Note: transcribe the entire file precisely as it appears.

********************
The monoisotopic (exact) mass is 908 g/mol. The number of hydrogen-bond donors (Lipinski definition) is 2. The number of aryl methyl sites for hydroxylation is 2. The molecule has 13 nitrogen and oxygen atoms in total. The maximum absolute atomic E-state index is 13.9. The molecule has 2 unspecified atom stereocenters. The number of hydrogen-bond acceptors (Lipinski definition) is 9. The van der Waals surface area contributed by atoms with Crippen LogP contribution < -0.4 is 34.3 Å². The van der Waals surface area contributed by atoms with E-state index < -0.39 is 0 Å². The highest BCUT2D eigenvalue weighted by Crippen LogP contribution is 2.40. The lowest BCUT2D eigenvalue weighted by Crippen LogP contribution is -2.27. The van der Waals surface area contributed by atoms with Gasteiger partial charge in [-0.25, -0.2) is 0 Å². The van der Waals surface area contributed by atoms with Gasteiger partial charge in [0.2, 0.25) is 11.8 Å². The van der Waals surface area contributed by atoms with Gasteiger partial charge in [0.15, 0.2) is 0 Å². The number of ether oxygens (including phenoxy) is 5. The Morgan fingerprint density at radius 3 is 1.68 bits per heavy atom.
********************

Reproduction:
The monoisotopic (exact) mass is 908 g/mol. The number of hydrogen-bond donors (Lipinski definition) is 2. The number of aryl methyl sites for hydroxylation is 2. The molecule has 13 nitrogen and oxygen atoms in total. The maximum absolute atomic E-state index is 13.9. The molecule has 2 unspecified atom stereocenters. The number of hydrogen-bond acceptors (Lipinski definition) is 9. The van der Waals surface area contributed by atoms with Crippen LogP contribution < -0.4 is 34.3 Å². The van der Waals surface area contributed by atoms with E-state index < -0.39 is 0 Å². The highest BCUT2D eigenvalue weighted by Crippen LogP contribution is 2.40. The lowest BCUT2D eigenvalue weighted by Crippen LogP contribution is -2.27. The van der Waals surface area contributed by atoms with Gasteiger partial charge in [-0.25, -0.2) is 0 Å². The van der Waals surface area contributed by atoms with Gasteiger partial charge in [0.2, 0.25) is 11.8 Å². The van der Waals surface area contributed by atoms with Gasteiger partial charge in [0.15, 0.2) is 0 Å². The number of ether oxygens (including phenoxy) is 5. The Morgan fingerprint density at radius 3 is 1.68 bits per heavy atom.